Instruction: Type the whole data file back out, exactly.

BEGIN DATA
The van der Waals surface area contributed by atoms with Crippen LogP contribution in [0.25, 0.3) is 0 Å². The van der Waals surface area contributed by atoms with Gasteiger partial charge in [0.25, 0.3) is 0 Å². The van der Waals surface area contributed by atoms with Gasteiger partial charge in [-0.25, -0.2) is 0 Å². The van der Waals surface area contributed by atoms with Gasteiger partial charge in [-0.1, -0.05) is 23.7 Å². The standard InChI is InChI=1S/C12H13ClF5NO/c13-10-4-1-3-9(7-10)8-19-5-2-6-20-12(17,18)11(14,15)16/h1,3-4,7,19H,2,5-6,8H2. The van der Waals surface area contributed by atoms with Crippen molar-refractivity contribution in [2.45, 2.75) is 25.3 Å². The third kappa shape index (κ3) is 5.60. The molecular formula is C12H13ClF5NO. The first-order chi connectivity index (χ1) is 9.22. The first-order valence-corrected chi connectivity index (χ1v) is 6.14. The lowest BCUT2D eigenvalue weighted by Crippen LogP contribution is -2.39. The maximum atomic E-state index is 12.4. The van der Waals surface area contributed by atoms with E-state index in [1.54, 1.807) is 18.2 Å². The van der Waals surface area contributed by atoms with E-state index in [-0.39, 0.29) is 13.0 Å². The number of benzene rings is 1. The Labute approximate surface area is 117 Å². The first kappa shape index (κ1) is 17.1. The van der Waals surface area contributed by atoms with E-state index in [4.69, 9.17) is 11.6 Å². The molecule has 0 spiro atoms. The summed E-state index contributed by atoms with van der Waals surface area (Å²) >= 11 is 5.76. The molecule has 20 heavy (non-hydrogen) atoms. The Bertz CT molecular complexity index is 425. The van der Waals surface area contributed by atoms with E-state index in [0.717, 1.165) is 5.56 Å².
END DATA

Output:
The van der Waals surface area contributed by atoms with Crippen LogP contribution in [0.25, 0.3) is 0 Å². The van der Waals surface area contributed by atoms with Gasteiger partial charge in [0.25, 0.3) is 0 Å². The van der Waals surface area contributed by atoms with Gasteiger partial charge in [-0.25, -0.2) is 0 Å². The van der Waals surface area contributed by atoms with Gasteiger partial charge in [-0.1, -0.05) is 23.7 Å². The standard InChI is InChI=1S/C12H13ClF5NO/c13-10-4-1-3-9(7-10)8-19-5-2-6-20-12(17,18)11(14,15)16/h1,3-4,7,19H,2,5-6,8H2. The van der Waals surface area contributed by atoms with Crippen molar-refractivity contribution in [2.45, 2.75) is 25.3 Å². The third kappa shape index (κ3) is 5.60. The molecular formula is C12H13ClF5NO. The first-order chi connectivity index (χ1) is 9.22. The first-order valence-corrected chi connectivity index (χ1v) is 6.14. The lowest BCUT2D eigenvalue weighted by Crippen LogP contribution is -2.39. The maximum atomic E-state index is 12.4. The van der Waals surface area contributed by atoms with E-state index in [1.54, 1.807) is 18.2 Å². The van der Waals surface area contributed by atoms with E-state index in [-0.39, 0.29) is 13.0 Å². The number of benzene rings is 1. The Labute approximate surface area is 117 Å². The first kappa shape index (κ1) is 17.1. The van der Waals surface area contributed by atoms with E-state index in [4.69, 9.17) is 11.6 Å². The molecule has 0 spiro atoms. The summed E-state index contributed by atoms with van der Waals surface area (Å²) >= 11 is 5.76. The molecule has 20 heavy (non-hydrogen) atoms. The Bertz CT molecular complexity index is 425. The van der Waals surface area contributed by atoms with E-state index in [0.717, 1.165) is 5.56 Å².